A newcomer to politics, the Democrat has kept a very low public profile, making few speeches and debating Sanford only once, at a forum that wasn’t broadcast on TV. But her merciless ads attacking his character, designed to depress the Republican vote, have flooded this district, which Democrats last won in 1978. One theme is that Sanford, who has a well-earned reputation for fiscal austerity, spent taxpayer money to visit his mistress, then “lied to cover it up.”
A radio commercial aimed at black voters, who make up almost one-fifth of the electorate, plays on resentment over what an announcer describes as Republican efforts to suppress black votes. The Democrat’s ad links those efforts to Sanford, who “took a hike on the people of South Carolina.”
Details of Sanford’s eventual split from his wife, whom he still mentions at campaign appearances, are well known throughout the Charleston area. But the saga has taken a new turn in the closing weeks of the campaign. Court documents showed that Sanford had been ordered to appear before a judge on Thursday, two days after the election, to explain why he shouldn’t be held in contempt of court for violating terms of the 2010 divorce agreement, which prohibits him from visiting his ex-wife’s house without permission.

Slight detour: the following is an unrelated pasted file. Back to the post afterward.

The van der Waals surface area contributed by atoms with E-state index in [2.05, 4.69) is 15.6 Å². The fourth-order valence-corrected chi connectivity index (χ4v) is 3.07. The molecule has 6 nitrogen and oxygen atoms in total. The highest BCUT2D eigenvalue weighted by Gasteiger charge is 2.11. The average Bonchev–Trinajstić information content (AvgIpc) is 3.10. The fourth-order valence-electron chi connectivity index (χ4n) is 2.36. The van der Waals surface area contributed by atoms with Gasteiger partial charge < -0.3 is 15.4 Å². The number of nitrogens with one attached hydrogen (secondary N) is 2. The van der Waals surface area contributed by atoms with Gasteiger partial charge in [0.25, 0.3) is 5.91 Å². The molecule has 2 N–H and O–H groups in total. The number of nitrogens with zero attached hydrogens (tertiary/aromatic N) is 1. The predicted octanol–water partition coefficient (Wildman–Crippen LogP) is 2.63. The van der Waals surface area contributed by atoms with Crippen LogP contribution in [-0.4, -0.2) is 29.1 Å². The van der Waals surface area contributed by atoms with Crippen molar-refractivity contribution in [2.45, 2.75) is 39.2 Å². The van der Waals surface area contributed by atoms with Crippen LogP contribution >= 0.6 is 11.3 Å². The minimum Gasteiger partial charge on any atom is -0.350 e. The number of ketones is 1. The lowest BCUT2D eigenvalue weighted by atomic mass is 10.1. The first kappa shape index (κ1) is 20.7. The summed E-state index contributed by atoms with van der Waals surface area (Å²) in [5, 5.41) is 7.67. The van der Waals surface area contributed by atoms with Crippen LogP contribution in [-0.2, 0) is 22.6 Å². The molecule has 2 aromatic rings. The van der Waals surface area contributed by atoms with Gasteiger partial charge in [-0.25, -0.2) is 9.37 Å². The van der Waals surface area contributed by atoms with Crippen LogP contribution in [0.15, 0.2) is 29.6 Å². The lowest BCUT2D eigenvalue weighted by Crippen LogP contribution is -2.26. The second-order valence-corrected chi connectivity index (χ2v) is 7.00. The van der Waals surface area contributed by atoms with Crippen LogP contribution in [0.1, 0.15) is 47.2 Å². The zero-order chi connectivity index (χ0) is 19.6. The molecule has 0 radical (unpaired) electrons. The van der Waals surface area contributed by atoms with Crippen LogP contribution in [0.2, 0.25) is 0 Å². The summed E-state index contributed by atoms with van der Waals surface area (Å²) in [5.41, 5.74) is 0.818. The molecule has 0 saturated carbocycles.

Jenny Sanford’s complaint accused her ex of a pattern of unwanted visits, including one on Super Bowl Sunday, several weeks after he’d become a candidate, when she came home to find him leaving by the back door. Sanford has acknowledged that he was there, explaining that he merely hadn’t wanted one of their teenage sons to have to watch the football game alone; later, he admitted that another son also had been in the house.
When the trespassing complaint came to light, the national Republican Party’s congressional campaign dropped its support for Sanford’s candidacy — and a new line of attack had been created.
A Democratic “super PAC” ad, directed at female voters, features a former Sanford supporter who says that the latest developments left her feeling “mortified, angry, embarrassed, betrayed.” Another negative ad from the same group features a retired Army combat veteran of the conflict in Afghanistan who says that Sanford “betrayed all of South Carolina” by going AWOL while he was governor.